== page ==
Carbo confusion

Discussion in 'Road Cycling' started by Cwazee Yeti, Feb 6, 2004.

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  1. Pat wrote:
    >> Of course these situations occur all over the world. But still it's only in the U.S. that people
    >> get obesely overweight from it. I remember working for an Ericsson Company in Sweden a couple of
    >> years ago. Ericsson sold it to a U.S. company and all of a sudden we'd see all those incredibly
    >> fat people in our cafeteria. To us it was quite a shock. Bottom line is that these people were
    >> doing exactly the same jobs that we were doing in the same kind of offices and using the same
    >> kind of tools etc. But they weighed more than twice as much as us. The doubles were the once we
    >> considered normal. Some of them probably weighed three and four times as much.
    >>
    >> --
    >> Perre
    >>
    > Thanks. It's wonderful to know that only people in the U.S. get fat. I think back to when I was
    > living in Germany and there for sure weren't any fat Germans walking around. All that sausage and
    > beer and heavy bread sure keeps them slim!
    >
    > Pat in TX

    I trace a very subtle irony in your post. However subtle your irony is unfortunately it is a fact
    that people in the U.S. are fatter than anywhere else. Yes you see fat people in Germany and Sweden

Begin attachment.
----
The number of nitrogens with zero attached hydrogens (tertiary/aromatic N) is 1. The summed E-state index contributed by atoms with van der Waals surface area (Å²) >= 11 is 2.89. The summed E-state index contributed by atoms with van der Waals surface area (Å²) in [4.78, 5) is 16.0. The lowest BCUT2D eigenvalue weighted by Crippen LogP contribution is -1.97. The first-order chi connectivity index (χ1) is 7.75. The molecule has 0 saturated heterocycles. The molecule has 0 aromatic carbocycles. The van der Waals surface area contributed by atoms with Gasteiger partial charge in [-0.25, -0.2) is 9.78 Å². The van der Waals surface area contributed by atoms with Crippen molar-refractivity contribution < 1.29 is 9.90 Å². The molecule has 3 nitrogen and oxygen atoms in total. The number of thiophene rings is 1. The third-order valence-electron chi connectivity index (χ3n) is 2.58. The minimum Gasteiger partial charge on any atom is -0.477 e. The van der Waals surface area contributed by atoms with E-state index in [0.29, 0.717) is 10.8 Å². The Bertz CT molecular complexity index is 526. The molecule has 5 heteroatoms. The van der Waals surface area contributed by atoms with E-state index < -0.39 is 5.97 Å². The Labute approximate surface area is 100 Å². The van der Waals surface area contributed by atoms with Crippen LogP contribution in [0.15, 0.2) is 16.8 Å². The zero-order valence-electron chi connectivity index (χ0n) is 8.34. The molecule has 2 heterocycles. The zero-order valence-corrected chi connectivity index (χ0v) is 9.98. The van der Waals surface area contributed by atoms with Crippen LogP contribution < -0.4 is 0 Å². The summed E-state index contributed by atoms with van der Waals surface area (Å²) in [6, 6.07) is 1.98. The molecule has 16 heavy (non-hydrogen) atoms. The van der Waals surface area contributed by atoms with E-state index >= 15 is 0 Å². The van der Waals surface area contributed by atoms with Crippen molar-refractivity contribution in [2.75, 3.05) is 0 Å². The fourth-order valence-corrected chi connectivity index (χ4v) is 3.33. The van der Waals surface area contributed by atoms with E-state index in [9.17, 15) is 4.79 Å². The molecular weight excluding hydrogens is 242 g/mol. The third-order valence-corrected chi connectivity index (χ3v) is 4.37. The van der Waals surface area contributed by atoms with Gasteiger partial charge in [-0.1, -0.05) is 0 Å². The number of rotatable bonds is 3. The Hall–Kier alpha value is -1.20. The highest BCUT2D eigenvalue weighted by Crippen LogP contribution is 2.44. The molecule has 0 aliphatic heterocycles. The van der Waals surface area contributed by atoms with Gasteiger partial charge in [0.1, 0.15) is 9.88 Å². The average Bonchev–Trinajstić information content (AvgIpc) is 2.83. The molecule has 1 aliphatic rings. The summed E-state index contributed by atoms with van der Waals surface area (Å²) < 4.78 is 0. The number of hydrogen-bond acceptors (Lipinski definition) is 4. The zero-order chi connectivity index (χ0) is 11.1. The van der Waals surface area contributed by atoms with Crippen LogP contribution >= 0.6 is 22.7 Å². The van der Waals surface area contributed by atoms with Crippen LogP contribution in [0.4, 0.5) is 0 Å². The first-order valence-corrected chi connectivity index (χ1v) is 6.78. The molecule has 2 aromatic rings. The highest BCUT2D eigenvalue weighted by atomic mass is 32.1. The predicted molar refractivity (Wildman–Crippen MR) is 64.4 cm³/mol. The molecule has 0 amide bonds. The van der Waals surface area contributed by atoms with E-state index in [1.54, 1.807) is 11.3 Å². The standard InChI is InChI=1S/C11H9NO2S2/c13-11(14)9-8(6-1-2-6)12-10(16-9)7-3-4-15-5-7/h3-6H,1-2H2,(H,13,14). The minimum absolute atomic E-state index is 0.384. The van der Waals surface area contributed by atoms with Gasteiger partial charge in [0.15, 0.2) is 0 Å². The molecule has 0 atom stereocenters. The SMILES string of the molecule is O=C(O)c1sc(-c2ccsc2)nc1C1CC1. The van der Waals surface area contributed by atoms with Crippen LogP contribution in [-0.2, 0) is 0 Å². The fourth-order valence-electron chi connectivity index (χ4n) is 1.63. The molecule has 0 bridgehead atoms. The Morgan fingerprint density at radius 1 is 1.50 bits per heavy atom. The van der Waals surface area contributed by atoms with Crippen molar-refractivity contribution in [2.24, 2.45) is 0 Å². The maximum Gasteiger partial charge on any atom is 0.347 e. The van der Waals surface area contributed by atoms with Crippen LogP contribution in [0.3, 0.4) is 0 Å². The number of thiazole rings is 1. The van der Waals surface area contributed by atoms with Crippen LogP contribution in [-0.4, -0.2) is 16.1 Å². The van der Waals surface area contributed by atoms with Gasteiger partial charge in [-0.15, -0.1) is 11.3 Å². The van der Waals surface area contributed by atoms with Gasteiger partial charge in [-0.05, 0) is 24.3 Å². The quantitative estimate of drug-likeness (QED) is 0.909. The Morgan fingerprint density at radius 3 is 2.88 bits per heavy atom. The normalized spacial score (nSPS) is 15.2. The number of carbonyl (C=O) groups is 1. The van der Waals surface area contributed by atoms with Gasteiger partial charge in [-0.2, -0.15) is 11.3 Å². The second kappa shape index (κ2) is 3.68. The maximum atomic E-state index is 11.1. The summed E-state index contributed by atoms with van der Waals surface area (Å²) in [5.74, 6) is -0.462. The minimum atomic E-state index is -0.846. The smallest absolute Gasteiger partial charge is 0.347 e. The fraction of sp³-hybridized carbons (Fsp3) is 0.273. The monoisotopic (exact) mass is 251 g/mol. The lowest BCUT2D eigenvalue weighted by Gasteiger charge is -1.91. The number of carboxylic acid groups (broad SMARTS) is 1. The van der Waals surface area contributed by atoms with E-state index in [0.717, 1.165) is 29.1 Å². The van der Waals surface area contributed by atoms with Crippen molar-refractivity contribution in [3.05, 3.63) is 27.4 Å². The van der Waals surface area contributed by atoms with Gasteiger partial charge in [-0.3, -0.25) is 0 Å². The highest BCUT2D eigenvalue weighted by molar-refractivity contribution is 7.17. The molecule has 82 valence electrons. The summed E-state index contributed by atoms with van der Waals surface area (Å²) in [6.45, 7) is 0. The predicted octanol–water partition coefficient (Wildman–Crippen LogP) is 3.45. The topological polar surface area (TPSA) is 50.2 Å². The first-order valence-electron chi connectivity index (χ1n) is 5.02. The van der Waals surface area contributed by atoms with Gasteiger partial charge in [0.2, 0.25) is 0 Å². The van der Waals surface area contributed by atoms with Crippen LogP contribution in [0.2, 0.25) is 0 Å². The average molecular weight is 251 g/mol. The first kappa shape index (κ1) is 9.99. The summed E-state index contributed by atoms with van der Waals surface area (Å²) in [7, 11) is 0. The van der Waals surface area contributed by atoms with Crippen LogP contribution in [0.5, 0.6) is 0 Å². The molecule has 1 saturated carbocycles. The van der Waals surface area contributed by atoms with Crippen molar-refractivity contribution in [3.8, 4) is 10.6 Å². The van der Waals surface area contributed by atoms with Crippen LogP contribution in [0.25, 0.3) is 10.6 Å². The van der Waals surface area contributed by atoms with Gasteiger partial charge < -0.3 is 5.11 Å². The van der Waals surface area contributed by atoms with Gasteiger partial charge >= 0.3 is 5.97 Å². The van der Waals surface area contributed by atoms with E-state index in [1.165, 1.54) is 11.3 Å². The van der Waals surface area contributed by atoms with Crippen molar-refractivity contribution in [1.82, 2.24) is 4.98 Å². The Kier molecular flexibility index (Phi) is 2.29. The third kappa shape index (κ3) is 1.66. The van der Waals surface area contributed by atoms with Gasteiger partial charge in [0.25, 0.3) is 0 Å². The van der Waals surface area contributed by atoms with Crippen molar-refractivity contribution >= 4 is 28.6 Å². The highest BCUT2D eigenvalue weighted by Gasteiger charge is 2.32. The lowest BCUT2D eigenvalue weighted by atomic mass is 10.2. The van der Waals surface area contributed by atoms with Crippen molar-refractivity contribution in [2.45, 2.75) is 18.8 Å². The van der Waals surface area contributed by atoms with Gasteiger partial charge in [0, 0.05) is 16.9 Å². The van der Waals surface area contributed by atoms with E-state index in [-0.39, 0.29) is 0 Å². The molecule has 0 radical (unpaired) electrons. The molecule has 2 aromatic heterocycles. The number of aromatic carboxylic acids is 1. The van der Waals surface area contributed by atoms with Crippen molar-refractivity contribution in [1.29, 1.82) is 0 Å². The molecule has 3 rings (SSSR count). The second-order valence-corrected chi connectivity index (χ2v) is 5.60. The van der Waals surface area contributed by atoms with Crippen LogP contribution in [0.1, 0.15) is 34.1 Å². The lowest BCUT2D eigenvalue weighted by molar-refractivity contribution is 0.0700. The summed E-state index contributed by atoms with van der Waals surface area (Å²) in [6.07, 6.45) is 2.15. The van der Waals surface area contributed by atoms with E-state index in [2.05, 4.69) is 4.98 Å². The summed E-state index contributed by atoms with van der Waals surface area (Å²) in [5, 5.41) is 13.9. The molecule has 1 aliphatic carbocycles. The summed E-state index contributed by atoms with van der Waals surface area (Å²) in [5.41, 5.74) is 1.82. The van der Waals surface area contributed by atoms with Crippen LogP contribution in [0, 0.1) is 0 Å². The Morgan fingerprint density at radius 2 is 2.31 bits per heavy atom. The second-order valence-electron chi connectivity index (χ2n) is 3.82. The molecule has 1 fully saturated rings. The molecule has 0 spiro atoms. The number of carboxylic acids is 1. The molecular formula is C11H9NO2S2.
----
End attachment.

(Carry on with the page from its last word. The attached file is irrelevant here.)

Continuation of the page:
too. But nothing like you do in the states. And the fatties are just that much fatter and there are
    that much more of them. I'm not trying to be rude or insulting to Americans. This is worrying me
    very much since we do see the same tendencies in Europe too, although we are 20-30 years behind
    maybe. It's what is happening due to processed food or whatever is the cause. I went to grade
    school and Junior High during the sixities in Florida and we didn't have that many fat kids then
    compared to today.
    --
    Perre

    You have to be smarter than a robot to reply.
     


  2. Kevan Smith

    Kevan Smith Guest

    On Sun, 8 Feb 2004 14:25:49 -0600, "Pat" <[email protected]> from wrote:

    >>
    >> >It's not "just another designer diet."
    >>
    >> Yes, it is. It's just another fad diet that goes in and out of style over
    >the
    >> years. Atkins didn't even really "invent" it. That dubious honor goes to
    >William
    >> Banting circa 1863.
    >
    >
    >Some fad, then....lasted over 140 years.

    Yes, going in and out of fashion just like low hemlines. A recurrent fad diet is just what it is.

    --
    [email protected]
    Imagine a caterpillar moving.
    31
     
  3. Kevan Smith

    Kevan Smith Guest

    On Sun, 08 Feb 2004 23:47:35 GMT, "Per Elmsäter" <[email protected]> from
    Telia Internet wrote:

    >I'm not trying to be rude or insulting to Americans. This is worrying me very much since we do see
    >the same tendencies in Europe too, although we are 20-30 years behind maybe.

    Not that far off .... once we get our high fructose corn syrup in ya, it's all over!

    --
    [email protected]
    Humanize something free of error.
    50
     
  4. Kevan Smith

    Kevan Smith Guest

    On Sun, 8 Feb 2004 22:36:07 +0000 (UTC), "W K" <[email protected]> from BT
    Openworld wrote:

    >This corn syrup lark sounds to me like another excuse for those people who have no self control.